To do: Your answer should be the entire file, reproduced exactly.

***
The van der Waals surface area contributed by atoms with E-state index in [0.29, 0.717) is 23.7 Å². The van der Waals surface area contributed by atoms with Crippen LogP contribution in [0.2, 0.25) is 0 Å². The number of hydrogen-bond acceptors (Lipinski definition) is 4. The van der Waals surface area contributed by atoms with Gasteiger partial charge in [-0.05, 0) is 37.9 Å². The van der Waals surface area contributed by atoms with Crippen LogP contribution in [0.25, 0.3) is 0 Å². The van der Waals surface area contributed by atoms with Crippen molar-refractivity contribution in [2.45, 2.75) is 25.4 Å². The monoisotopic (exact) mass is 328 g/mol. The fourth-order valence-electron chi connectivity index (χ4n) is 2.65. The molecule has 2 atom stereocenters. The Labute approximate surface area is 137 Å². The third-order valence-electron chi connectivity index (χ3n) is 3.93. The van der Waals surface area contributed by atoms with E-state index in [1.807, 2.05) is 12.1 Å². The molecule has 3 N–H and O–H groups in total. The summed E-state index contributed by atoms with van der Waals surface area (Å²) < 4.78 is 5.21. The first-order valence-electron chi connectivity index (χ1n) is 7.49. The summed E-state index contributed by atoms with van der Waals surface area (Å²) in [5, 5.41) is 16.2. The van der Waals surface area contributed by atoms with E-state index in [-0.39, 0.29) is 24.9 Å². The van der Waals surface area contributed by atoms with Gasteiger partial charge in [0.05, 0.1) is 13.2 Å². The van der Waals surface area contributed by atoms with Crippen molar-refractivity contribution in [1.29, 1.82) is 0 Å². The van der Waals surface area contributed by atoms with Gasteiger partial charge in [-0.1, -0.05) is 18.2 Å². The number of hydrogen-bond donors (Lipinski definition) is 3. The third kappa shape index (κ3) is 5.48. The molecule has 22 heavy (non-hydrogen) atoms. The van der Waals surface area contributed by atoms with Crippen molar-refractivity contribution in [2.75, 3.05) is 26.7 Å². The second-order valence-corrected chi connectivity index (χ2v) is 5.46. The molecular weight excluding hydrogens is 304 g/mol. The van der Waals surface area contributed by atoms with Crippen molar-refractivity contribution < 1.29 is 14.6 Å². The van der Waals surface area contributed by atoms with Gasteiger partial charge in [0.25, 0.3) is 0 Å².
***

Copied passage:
The van der Waals surface area contributed by atoms with E-state index in [0.29, 0.717) is 23.7 Å². The van der Waals surface area contributed by atoms with Crippen LogP contribution in [0.2, 0.25) is 0 Å². The number of hydrogen-bond acceptors (Lipinski definition) is 4. The van der Waals surface area contributed by atoms with Gasteiger partial charge in [-0.05, 0) is 37.9 Å². The van der Waals surface area contributed by atoms with Crippen LogP contribution in [0.25, 0.3) is 0 Å². The van der Waals surface area contributed by atoms with Crippen molar-refractivity contribution in [2.45, 2.75) is 25.4 Å². The monoisotopic (exact) mass is 328 g/mol. The fourth-order valence-electron chi connectivity index (χ4n) is 2.65. The molecule has 2 atom stereocenters. The Labute approximate surface area is 137 Å². The third-order valence-electron chi connectivity index (χ3n) is 3.93. The van der Waals surface area contributed by atoms with E-state index in [1.807, 2.05) is 12.1 Å². The molecule has 3 N–H and O–H groups in total. The summed E-state index contributed by atoms with van der Waals surface area (Å²) < 4.78 is 5.21. The first-order valence-electron chi connectivity index (χ1n) is 7.49. The summed E-state index contributed by atoms with van der Waals surface area (Å²) in [5, 5.41) is 16.2. The van der Waals surface area contributed by atoms with E-state index in [-0.39, 0.29) is 24.9 Å². The van der Waals surface area contributed by atoms with Gasteiger partial charge in [0.05, 0.1) is 13.2 Å². The van der Waals surface area contributed by atoms with Crippen molar-refractivity contribution in [1.29, 1.82) is 0 Å². The van der Waals surface area contributed by atoms with Gasteiger partial charge in [-0.1, -0.05) is 18.2 Å². The number of hydrogen-bond donors (Lipinski definition) is 3. The third kappa shape index (κ3) is 5.48. The molecule has 22 heavy (non-hydrogen) atoms. The van der Waals surface area contributed by atoms with Crippen molar-refractivity contribution in [2.75, 3.05) is 26.7 Å². The second-order valence-corrected chi connectivity index (χ2v) is 5.46. The molecular weight excluding hydrogens is 304 g/mol. The van der Waals surface area contributed by atoms with Crippen molar-refractivity contribution < 1.29 is 14.6 Å². The van der Waals surface area contributed by atoms with Gasteiger partial charge in [0.25, 0.3) is 0 Å².